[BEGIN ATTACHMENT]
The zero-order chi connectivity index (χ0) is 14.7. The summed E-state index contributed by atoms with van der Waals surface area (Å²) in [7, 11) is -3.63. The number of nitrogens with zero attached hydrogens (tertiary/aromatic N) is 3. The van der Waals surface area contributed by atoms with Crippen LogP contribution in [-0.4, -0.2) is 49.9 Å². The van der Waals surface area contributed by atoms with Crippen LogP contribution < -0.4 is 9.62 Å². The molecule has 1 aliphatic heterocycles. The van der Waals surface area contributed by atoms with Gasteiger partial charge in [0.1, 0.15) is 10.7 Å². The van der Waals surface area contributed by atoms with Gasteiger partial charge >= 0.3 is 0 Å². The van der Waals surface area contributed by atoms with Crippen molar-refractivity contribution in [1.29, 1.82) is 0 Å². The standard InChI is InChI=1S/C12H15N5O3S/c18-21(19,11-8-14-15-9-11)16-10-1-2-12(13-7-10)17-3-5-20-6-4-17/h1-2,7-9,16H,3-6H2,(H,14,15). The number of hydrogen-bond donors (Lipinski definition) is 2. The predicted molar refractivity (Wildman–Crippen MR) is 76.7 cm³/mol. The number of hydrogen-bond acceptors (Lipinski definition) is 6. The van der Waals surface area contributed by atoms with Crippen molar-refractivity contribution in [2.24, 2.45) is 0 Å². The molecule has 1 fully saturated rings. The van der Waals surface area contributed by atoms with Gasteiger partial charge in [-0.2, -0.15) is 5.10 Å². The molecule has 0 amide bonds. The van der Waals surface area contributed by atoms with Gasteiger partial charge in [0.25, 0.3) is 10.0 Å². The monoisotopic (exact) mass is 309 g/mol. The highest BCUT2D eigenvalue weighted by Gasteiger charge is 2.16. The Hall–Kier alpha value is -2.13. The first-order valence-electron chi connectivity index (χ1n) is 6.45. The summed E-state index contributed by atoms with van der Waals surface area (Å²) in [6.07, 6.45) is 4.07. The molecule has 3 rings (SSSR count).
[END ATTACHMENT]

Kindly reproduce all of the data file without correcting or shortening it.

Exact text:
The zero-order chi connectivity index (χ0) is 14.7. The summed E-state index contributed by atoms with van der Waals surface area (Å²) in [7, 11) is -3.63. The number of nitrogens with zero attached hydrogens (tertiary/aromatic N) is 3. The van der Waals surface area contributed by atoms with Crippen LogP contribution in [-0.4, -0.2) is 49.9 Å². The van der Waals surface area contributed by atoms with Crippen LogP contribution < -0.4 is 9.62 Å². The molecule has 1 aliphatic heterocycles. The van der Waals surface area contributed by atoms with Gasteiger partial charge in [0.1, 0.15) is 10.7 Å². The van der Waals surface area contributed by atoms with Gasteiger partial charge >= 0.3 is 0 Å². The van der Waals surface area contributed by atoms with Crippen molar-refractivity contribution in [1.29, 1.82) is 0 Å². The standard InChI is InChI=1S/C12H15N5O3S/c18-21(19,11-8-14-15-9-11)16-10-1-2-12(13-7-10)17-3-5-20-6-4-17/h1-2,7-9,16H,3-6H2,(H,14,15). The number of hydrogen-bond donors (Lipinski definition) is 2. The predicted molar refractivity (Wildman–Crippen MR) is 76.7 cm³/mol. The number of hydrogen-bond acceptors (Lipinski definition) is 6. The van der Waals surface area contributed by atoms with Crippen molar-refractivity contribution in [2.24, 2.45) is 0 Å². The molecule has 1 fully saturated rings. The van der Waals surface area contributed by atoms with Gasteiger partial charge in [-0.2, -0.15) is 5.10 Å². The molecule has 0 amide bonds. The van der Waals surface area contributed by atoms with Gasteiger partial charge in [0.25, 0.3) is 10.0 Å². The monoisotopic (exact) mass is 309 g/mol. The highest BCUT2D eigenvalue weighted by Gasteiger charge is 2.16. The Hall–Kier alpha value is -2.13. The first-order valence-electron chi connectivity index (χ1n) is 6.45. The summed E-state index contributed by atoms with van der Waals surface area (Å²) in [6.07, 6.45) is 4.07. The molecule has 3 rings (SSSR count).